Tuesday after Low Sunday (April 29, 2014)

+J.M.J.+

I have learned quite a few things this week already, and it’s only Tuesday! God is good.

Sunday, as I may have already posted, I listened to an excellent sermon by St. Alphonsus de Liguori on avoiding the occasions of sin. Yesterday, in the process of reading “The Catechism Explained”, I learned about happiness, and today about how that happiness can only be gained in the knowledge of God. And, on a slightly unrelated (but still pertinent) note, I have been watching a children’s show produced in the 90’s called “Adventures from the Book of Virtues,” which never fails to illuminate and illustrate the many natural virtues that man should strive to possess to have peace with himself, with his neighbor and with God. Yesterday and today, I watched episodes of the show pertaining to true friendship, and to integrity. There are many insights I would like to share with you, but I’ll try to keep the explanations to a minimum. I am so excited! +Deo Gratias!+

On a personal note, in the process of all of this studying and thinking, I have come to the conclusion that one of the virtues I must strive the hardest for is selflessness. In light of a few personal experiences in my recent past, I have come to this sad conclusion. I suppose it shouldn’t be saddening…I am human, after all. It should prick me to make me work harder at attaining this beautiful virtue, but not make me angry or sad or upset with myself. These strong emotions do nothing but cloud reason, and they are also signs of hidden pride. “How could I have fallen so far into this vice of selfishness?” No. Count it as a grace, friends, when God reveals to you your faults that you were previously unaware of. He has given us the first and often the hardest step towards transforming the vice into virtue, and with the help of His grace, and perseverance, we can and must turn it to virtue.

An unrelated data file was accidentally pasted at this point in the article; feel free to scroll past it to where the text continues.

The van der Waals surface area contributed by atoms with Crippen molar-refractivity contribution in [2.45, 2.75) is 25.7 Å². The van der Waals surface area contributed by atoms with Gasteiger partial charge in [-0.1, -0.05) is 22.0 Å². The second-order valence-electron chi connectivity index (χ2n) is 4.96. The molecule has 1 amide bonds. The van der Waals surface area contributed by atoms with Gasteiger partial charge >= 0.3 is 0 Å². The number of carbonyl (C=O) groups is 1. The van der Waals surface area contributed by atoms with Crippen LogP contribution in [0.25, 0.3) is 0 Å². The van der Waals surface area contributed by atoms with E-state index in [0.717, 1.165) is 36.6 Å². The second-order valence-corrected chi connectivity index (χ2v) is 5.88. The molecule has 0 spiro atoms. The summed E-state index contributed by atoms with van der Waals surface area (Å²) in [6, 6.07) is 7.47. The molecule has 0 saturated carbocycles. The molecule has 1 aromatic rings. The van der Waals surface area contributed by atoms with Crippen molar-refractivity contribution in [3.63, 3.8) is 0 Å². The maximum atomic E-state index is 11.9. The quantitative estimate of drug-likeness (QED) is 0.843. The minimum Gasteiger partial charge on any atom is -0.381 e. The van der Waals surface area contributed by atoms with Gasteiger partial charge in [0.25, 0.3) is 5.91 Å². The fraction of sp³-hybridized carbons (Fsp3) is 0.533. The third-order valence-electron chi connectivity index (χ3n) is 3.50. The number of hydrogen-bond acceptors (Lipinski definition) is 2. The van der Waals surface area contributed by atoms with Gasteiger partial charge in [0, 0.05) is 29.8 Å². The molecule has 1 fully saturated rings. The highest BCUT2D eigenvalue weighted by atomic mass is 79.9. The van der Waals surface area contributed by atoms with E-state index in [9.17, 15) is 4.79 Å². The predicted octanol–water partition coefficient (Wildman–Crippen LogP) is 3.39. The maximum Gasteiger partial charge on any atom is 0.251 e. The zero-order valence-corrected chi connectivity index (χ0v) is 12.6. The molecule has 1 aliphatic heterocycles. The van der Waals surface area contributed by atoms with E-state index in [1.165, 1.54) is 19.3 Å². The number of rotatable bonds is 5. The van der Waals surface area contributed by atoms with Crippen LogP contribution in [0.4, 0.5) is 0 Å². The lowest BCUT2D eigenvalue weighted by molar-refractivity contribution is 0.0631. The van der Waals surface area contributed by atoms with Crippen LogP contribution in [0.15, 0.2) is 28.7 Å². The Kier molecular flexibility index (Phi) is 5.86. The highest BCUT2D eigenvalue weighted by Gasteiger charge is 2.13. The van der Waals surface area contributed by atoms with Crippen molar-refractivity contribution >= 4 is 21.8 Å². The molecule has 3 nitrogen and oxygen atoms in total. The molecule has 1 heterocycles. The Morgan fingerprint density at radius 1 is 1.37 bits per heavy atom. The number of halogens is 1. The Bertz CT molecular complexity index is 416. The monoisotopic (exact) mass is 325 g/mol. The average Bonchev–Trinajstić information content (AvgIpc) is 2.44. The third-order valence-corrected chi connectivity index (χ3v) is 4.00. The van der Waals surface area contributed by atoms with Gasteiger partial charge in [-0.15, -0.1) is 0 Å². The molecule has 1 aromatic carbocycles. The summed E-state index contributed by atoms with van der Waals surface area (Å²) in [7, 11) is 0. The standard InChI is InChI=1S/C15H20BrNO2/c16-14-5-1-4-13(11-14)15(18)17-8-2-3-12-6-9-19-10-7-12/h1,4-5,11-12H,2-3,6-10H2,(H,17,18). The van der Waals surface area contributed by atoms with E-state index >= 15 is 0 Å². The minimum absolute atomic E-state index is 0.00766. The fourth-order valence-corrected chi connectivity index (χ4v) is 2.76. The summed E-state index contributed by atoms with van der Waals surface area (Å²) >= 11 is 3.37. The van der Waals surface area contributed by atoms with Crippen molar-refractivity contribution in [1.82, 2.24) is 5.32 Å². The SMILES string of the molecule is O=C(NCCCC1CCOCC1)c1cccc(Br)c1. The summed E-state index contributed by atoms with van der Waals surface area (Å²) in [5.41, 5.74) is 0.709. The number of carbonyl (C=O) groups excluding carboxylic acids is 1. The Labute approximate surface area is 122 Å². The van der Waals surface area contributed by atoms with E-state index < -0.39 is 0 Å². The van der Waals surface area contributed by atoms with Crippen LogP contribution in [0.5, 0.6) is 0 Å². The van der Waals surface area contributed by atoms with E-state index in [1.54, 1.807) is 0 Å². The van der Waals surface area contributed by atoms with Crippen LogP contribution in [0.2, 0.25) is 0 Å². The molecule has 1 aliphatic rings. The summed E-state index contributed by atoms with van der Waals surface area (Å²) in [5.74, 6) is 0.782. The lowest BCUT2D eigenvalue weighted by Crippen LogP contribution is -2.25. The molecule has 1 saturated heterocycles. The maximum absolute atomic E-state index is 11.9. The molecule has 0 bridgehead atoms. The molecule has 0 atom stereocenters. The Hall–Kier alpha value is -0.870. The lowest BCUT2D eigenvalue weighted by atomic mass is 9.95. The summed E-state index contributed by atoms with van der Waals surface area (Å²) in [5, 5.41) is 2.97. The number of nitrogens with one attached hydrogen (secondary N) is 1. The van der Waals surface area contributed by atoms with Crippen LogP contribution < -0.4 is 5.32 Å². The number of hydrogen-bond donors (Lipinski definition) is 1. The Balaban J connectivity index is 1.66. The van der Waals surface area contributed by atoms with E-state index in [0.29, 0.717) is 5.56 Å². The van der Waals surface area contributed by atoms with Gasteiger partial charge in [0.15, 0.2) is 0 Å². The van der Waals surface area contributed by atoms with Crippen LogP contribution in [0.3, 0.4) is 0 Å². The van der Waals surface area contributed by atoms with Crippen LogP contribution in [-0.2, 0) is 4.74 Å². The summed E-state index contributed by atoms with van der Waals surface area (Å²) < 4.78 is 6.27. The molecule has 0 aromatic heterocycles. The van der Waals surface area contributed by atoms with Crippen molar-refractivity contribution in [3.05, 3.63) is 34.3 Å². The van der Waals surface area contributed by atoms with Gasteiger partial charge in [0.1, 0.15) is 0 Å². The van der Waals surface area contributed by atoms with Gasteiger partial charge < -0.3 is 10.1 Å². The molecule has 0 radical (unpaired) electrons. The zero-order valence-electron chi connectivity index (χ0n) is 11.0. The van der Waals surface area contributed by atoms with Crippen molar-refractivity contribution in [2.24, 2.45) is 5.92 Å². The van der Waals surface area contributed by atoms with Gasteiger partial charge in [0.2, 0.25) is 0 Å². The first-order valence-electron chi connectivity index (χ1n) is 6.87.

In learning about true happiness, and realizing (for the thousandth time, it seems) that it is not connected to material goods or even relationships, but rather to the knowledge of God, it struck me that I could do without some things, or at least detach myself from some things. I do think it is beneficial to have some sort of small daily penance so that we are constantly detaching ourselves, even in just a small way, from the earthly goods that seem to have the most sway over us. For me, I know these goods tend to be sugary foods, coffee, and sleep. (Raise your hand if you, too, are a coffee-aholic!) If we can narrow down our focus to the things that have this sway over us, we will make much better progress, I think, if we just chose some other thing to give up that we don’t really care for to begin with. For instance, it is no penance to give up asparagus if we do not like it. But our penances do not have to be great. Often it is in little daily sacrifices that great piles of heavenly treasure are created. When we sacrifice our will here, give up some treat here, lose an hour of sleep for someone else’s good here…God counts these things as much as the great works of saints and martyrs, so long as we sacrifice self in charity.